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I had a good laugh this morning when Ausone 2003 was released

I won't tell you the release price (i am sure that most can work backwards) but I would imagine that it will be selling for about £2100-£2200 a case (which is about $3800-4000) :shock::shock:

Edit: I have seen on a trade exchange that someone is offering it at £2,900 a case (although someone has not met this and bid £2,600)

Edited by ctgm (log)
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The real problem is that the Bordelais can sell all their prestige wines before even 1% of the retailers have had a chance to taste. The primeur system forces people to rely on the palates of critics tasting absurdly young, unbottled wines in order to make purchasing decisions.

Interestingly, about 20-30 years ago many people simply bought en primeur their preferred labels. In better vintages maybe some cases more. Bordeaux was the finest wine anyway, so who cared. For example, Las Cases was at roughly $150 a case. Picking "the best" was no big issue. And if, you bought some Latour or Lafite. That was it. "Life was so much simpler then when I was young." :smile:

Make it as simple as possible, but not simpler.

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I had a good laugh this morning when Ausone 2003 was released

I am laughing even more now. I have been offered Ausone by one of my negociants for 40% more than the release price (1 day after it was released). :laugh:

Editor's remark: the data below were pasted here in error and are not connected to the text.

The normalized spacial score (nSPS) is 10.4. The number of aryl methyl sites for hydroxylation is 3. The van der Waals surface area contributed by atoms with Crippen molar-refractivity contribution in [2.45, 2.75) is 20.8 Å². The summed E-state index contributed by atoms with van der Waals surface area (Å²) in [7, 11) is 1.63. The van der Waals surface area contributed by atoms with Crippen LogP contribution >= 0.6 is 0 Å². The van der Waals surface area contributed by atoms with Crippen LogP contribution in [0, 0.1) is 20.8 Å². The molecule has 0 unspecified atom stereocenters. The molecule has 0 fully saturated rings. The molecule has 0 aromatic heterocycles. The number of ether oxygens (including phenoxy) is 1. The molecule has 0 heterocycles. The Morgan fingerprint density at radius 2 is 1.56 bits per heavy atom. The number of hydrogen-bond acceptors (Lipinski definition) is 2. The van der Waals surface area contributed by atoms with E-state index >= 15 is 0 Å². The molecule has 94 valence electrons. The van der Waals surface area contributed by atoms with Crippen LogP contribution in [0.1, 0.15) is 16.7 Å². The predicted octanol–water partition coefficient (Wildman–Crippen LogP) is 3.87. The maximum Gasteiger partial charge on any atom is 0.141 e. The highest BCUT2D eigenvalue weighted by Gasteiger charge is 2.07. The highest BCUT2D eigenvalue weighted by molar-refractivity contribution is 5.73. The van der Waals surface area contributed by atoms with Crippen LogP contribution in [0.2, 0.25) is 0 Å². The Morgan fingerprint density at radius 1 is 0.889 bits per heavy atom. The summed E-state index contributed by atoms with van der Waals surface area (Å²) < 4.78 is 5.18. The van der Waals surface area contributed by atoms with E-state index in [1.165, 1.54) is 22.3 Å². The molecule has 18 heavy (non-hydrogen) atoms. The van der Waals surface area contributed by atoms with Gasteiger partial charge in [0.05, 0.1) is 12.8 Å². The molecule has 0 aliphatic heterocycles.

Negociants are in a priveledged position of being able to buy directly from the chateaux and I feel that this blatant profiteering is slightly unethical. Along with the Ausone, there were many other wines that I had asked for (to be told that they were unavailable) that have magically appeared at hugely inflated prices (which I am sure is not to do with a 2nd tranche being released).

Sour grapes? Definitely, but think that along with RP this is not doing the consumer any favours.

By the way, the Ausone was being offered at €325 a bottle :shock:

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Sadly there is a whole population out there that has more money than taste and so will buy whatever Mr Parker recommends, however ridiculous the price.

Absolutely true. And that's what primeurs are implicetely about (for the first growths for sure) : speculation.

Ausone 2003 at Eur 325 is just plain laughable...

"Je préfère le vin d'ici à l'au-delà"

Francis Blanche

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Sadly there is a whole population out there that has more money than taste and so will buy whatever Mr Parker recommends, however ridiculous the price.

Absolutely true. And that's what primeurs are implicetely about (for the first growths for sure) : speculation.

Ausone 2003 at Eur 325 is just plain laughable...

Its interesting that in the mid 80's that's about what a CASE of Ausone cost.

Mark

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in the mid 80's that's about what a CASE of Ausone cost.

Maybe the should split like in stock market and create 3 oz flacons. :biggrin:

Generally, prices are on the rise these days here in Switzerland. One of the big en primeur dealers cranked up the price for Montrose twice since the first release.